Reported sexual assaults have hit a 31-year high, but the full story is ‘even more concerning’

Tyler Mitchell By Tyler Mitchell Jun28,2024
Key Points
  • New data released by the ABS found the number of sexual assaults reported to police has hit a 31-year high.
  • According to the ABS, there were 36,318 victim-survivors of sexual assault recorded by police in 2023.
  • Karen Bevan, CEO of Full Stop Australia, said the real number is likely higher as many incidents go unreported.
This article contains references to domestic violence and sexual assault.
The number of recorded by police rose 11 per cent in 2023, but advocates say the number of incidents is likely to be significantly higher.
According to new data released by the Australian Bureau of Statistics (ABS), there were 36,318 victim-survivors of in 2023, with increases across almost all states and territories.

“Accounting for population growth, the rate of recorded sexual assault victim-survivors has gone up from 126 per 100,000 people last year, to 136 victim-survivors per 100,000 people,” said Samantha McNally, ABS head of crime and justice statistics.

“This is the highest rate of sexual assault victim-survivors recorded in our 31-year dataset.”
The most common age group was 10 to 17 at the date of the incident, with 41 per cent of victim-survivors falling into this age group.

The majority of victim-survivors (84 per cent) were female, according to the ABS.

This is the highest rate of sexual assault victim-survivors recorded in our 31-year dataset.

Samantha McNally, ABS head of crime and justice statistics

Karen Bevan, CEO of support organisation Full Stop Australia, said while the data was concerning, these numbers don’t tell the full story.

She said while the number of assaults could be increasing, there could also be more victims coming forward.

“We don’t know whether there is growth in incidents, or if it is more an increased awareness of what assault is and what you can report,” she said.
“It’s really complex to understand what is driving the increase in reporting and it needs more research, but we have to listen to this and what is clear is that rape and assault is a significant issue in our community.”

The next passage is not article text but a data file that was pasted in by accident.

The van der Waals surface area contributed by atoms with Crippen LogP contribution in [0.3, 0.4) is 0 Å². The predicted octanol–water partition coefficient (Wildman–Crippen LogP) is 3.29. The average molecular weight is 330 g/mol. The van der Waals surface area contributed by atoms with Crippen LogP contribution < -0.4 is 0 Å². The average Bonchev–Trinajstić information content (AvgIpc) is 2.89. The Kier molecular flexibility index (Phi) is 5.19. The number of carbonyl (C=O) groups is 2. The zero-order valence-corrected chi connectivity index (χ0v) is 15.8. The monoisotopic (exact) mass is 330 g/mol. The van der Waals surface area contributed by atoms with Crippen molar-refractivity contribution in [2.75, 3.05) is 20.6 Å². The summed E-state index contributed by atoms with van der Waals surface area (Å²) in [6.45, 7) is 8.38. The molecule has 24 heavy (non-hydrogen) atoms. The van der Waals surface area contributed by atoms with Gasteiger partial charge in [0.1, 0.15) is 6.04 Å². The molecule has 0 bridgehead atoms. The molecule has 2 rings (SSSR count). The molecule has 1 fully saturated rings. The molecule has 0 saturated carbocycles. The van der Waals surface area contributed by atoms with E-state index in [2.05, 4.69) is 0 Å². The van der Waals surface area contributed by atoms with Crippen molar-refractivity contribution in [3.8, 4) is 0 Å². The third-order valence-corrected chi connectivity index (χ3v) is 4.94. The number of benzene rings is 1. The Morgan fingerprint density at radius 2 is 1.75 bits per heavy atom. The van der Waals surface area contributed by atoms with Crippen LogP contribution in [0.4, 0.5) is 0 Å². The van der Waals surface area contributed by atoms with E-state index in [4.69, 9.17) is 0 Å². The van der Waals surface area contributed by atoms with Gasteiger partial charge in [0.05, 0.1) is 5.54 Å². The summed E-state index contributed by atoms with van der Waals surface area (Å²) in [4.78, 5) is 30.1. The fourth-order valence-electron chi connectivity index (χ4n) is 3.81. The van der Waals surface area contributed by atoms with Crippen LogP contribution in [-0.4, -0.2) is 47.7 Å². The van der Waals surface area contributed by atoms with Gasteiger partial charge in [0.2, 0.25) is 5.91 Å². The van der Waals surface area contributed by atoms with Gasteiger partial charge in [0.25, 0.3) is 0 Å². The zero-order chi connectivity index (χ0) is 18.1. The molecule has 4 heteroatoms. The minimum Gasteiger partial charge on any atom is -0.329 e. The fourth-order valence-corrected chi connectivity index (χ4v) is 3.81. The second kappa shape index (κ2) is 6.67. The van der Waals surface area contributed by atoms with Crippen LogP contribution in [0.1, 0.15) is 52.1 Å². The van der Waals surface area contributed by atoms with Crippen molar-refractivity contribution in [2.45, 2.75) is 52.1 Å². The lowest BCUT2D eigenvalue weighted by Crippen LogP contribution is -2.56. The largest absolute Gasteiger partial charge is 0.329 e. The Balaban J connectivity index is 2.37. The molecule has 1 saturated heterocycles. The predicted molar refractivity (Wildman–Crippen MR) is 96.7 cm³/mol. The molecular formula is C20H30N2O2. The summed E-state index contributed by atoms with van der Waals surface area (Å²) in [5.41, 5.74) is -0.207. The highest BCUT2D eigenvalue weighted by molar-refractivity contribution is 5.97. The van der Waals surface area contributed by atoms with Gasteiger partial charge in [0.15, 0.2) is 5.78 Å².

Patty Kinnersley, CEO of violence prevention organisation Our Watch, said she believes this data is “just the tip of the iceberg”, as many incidents go unreported.
“We know that women are reluctant to report incidents because of fear of not being believed or being blamed by friends, family or police, and being misidentified as the perpetrator,” she said.

“As public and police attitudes change and systemic barriers are removed, we expect to see a continued growth in women reporting sexual and intimate partner violence to police, and seeking support from services”.

Bevan said many victim-survivors are also deterred by the prospect of going through court and being cross-examined.
“(Victims) might feel like what happened to them wasn’t really (sexual assault), or fear what might happen and whether anyone will believe them,” she said.

“They might be deterred by seeing the court process and whether they will be subjected to invasive cross-examination … people are deterred for so many reasons and there is such an under-resourcing of specialist responses.”

‘An invisible epidemic’

The data released by the ABS showed family and domestic violence-related sexual assaults made up 39 per cent of all sexual assaults.
Most sexual assaults did not involve the use of a weapon and took place in a residential location.
Bevan said the statistics illustrated the seriousness of Australia’s
“What we are seeing here is opening up the fact that in Australia, we have had — and still have — an invisible epidemic of violence and assault that is really not getting the attention it needs,” she said.
“This data is telling a concerning story … but the deeper story is even more concerning, and it’s urgent that as a community we respond.”
If you or someone you know is impacted by family and domestic violence or sexual assault, call 1800RESPECT on 1800 737 732, text 0458 737 732, or visit . In an emergency, call 000.
, operated by No to Violence, can be contacted on 1300 766 491.
Tyler Mitchell

By Tyler Mitchell

Tyler is a renowned journalist with years of experience covering a wide range of topics including politics, entertainment, and technology. His insightful analysis and compelling storytelling have made him a trusted source for breaking news and expert commentary.

Related Post

Leave a Reply

Your email address will not be published. Required fields are marked *